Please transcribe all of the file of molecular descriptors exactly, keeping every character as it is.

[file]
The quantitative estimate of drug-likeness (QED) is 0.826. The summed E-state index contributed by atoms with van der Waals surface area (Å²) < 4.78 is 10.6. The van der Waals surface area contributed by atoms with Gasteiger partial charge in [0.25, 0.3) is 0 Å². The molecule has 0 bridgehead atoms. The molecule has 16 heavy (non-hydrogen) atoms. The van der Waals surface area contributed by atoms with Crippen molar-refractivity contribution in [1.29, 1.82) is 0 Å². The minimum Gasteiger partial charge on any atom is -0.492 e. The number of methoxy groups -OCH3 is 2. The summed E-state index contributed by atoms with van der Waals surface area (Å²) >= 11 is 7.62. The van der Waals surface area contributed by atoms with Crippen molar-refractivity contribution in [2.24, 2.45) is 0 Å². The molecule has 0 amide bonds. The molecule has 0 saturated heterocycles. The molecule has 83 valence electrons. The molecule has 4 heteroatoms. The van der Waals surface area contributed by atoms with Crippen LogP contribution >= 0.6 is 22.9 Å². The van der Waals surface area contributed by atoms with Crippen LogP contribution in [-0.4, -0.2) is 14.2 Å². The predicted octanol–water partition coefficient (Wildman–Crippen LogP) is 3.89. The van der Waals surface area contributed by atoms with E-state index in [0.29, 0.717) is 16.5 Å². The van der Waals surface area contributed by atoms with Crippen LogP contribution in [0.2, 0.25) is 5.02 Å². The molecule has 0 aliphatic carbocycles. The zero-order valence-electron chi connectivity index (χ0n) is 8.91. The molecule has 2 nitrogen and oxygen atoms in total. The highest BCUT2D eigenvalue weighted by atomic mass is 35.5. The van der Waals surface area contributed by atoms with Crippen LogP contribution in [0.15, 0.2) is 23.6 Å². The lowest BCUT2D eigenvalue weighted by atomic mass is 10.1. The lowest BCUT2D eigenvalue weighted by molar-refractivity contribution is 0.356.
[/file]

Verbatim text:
The quantitative estimate of drug-likeness (QED) is 0.826. The summed E-state index contributed by atoms with van der Waals surface area (Å²) < 4.78 is 10.6. The van der Waals surface area contributed by atoms with Gasteiger partial charge in [0.25, 0.3) is 0 Å². The molecule has 0 bridgehead atoms. The molecule has 16 heavy (non-hydrogen) atoms. The van der Waals surface area contributed by atoms with Crippen molar-refractivity contribution in [1.29, 1.82) is 0 Å². The minimum Gasteiger partial charge on any atom is -0.492 e. The number of methoxy groups -OCH3 is 2. The summed E-state index contributed by atoms with van der Waals surface area (Å²) >= 11 is 7.62. The van der Waals surface area contributed by atoms with Crippen molar-refractivity contribution in [2.24, 2.45) is 0 Å². The molecule has 0 amide bonds. The molecule has 0 saturated heterocycles. The molecule has 83 valence electrons. The molecule has 4 heteroatoms. The van der Waals surface area contributed by atoms with Crippen LogP contribution >= 0.6 is 22.9 Å². The van der Waals surface area contributed by atoms with Crippen LogP contribution in [-0.4, -0.2) is 14.2 Å². The predicted octanol–water partition coefficient (Wildman–Crippen LogP) is 3.89. The van der Waals surface area contributed by atoms with E-state index in [0.29, 0.717) is 16.5 Å². The van der Waals surface area contributed by atoms with Crippen LogP contribution in [0.2, 0.25) is 5.02 Å². The molecule has 0 aliphatic carbocycles. The zero-order valence-electron chi connectivity index (χ0n) is 8.91. The molecule has 2 nitrogen and oxygen atoms in total. The highest BCUT2D eigenvalue weighted by atomic mass is 35.5. The van der Waals surface area contributed by atoms with Crippen LogP contribution in [0.15, 0.2) is 23.6 Å². The lowest BCUT2D eigenvalue weighted by atomic mass is 10.1. The lowest BCUT2D eigenvalue weighted by molar-refractivity contribution is 0.356.